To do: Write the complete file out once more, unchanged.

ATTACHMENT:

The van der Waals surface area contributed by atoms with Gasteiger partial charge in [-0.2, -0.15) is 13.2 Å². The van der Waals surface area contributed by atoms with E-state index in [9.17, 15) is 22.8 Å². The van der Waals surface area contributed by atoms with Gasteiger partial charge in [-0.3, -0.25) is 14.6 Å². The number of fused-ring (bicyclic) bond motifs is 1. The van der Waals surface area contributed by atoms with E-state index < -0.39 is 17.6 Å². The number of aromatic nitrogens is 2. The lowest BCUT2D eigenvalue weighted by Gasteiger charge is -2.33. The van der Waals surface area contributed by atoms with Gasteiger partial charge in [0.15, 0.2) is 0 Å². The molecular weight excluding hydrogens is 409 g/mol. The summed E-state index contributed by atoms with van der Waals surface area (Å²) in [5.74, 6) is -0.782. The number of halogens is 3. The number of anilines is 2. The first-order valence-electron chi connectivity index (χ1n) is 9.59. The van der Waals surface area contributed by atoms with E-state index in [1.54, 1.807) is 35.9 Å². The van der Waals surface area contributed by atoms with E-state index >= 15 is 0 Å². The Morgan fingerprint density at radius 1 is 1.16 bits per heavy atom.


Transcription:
The van der Waals surface area contributed by atoms with Gasteiger partial charge in [-0.2, -0.15) is 13.2 Å². The van der Waals surface area contributed by atoms with E-state index in [9.17, 15) is 22.8 Å². The van der Waals surface area contributed by atoms with Gasteiger partial charge in [-0.3, -0.25) is 14.6 Å². The number of fused-ring (bicyclic) bond motifs is 1. The van der Waals surface area contributed by atoms with E-state index < -0.39 is 17.6 Å². The number of aromatic nitrogens is 2. The lowest BCUT2D eigenvalue weighted by Gasteiger charge is -2.33. The van der Waals surface area contributed by atoms with Gasteiger partial charge in [0.15, 0.2) is 0 Å². The molecular weight excluding hydrogens is 409 g/mol. The summed E-state index contributed by atoms with van der Waals surface area (Å²) in [5.74, 6) is -0.782. The number of halogens is 3. The number of anilines is 2. The first-order valence-electron chi connectivity index (χ1n) is 9.59. The van der Waals surface area contributed by atoms with E-state index in [1.54, 1.807) is 35.9 Å². The van der Waals surface area contributed by atoms with E-state index >= 15 is 0 Å². The Morgan fingerprint density at radius 1 is 1.16 bits per heavy atom.